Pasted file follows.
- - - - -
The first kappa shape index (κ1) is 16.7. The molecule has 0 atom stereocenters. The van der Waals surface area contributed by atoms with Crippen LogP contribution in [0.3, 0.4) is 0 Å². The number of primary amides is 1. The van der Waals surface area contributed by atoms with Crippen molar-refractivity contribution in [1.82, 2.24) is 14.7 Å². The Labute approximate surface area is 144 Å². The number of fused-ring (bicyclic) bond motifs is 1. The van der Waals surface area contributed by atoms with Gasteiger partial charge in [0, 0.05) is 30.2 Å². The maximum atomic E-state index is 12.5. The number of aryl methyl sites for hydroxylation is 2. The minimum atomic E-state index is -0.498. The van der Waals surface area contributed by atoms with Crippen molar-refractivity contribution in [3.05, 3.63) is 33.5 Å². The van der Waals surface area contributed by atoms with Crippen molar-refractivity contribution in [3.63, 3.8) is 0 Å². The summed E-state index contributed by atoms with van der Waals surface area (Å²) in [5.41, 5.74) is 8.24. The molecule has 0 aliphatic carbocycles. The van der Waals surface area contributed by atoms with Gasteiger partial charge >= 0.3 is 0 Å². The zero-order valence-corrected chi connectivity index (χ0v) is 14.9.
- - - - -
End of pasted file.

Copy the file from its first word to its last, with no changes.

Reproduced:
The first kappa shape index (κ1) is 16.7. The molecule has 0 atom stereocenters. The van der Waals surface area contributed by atoms with Crippen LogP contribution in [0.3, 0.4) is 0 Å². The number of primary amides is 1. The van der Waals surface area contributed by atoms with Crippen molar-refractivity contribution in [1.82, 2.24) is 14.7 Å². The Labute approximate surface area is 144 Å². The number of fused-ring (bicyclic) bond motifs is 1. The van der Waals surface area contributed by atoms with Gasteiger partial charge in [0, 0.05) is 30.2 Å². The maximum atomic E-state index is 12.5. The number of aryl methyl sites for hydroxylation is 2. The minimum atomic E-state index is -0.498. The van der Waals surface area contributed by atoms with Crippen molar-refractivity contribution in [3.05, 3.63) is 33.5 Å². The van der Waals surface area contributed by atoms with Crippen molar-refractivity contribution in [3.63, 3.8) is 0 Å². The summed E-state index contributed by atoms with van der Waals surface area (Å²) in [5.41, 5.74) is 8.24. The molecule has 0 aliphatic carbocycles. The van der Waals surface area contributed by atoms with Gasteiger partial charge >= 0.3 is 0 Å². The zero-order valence-corrected chi connectivity index (χ0v) is 14.9.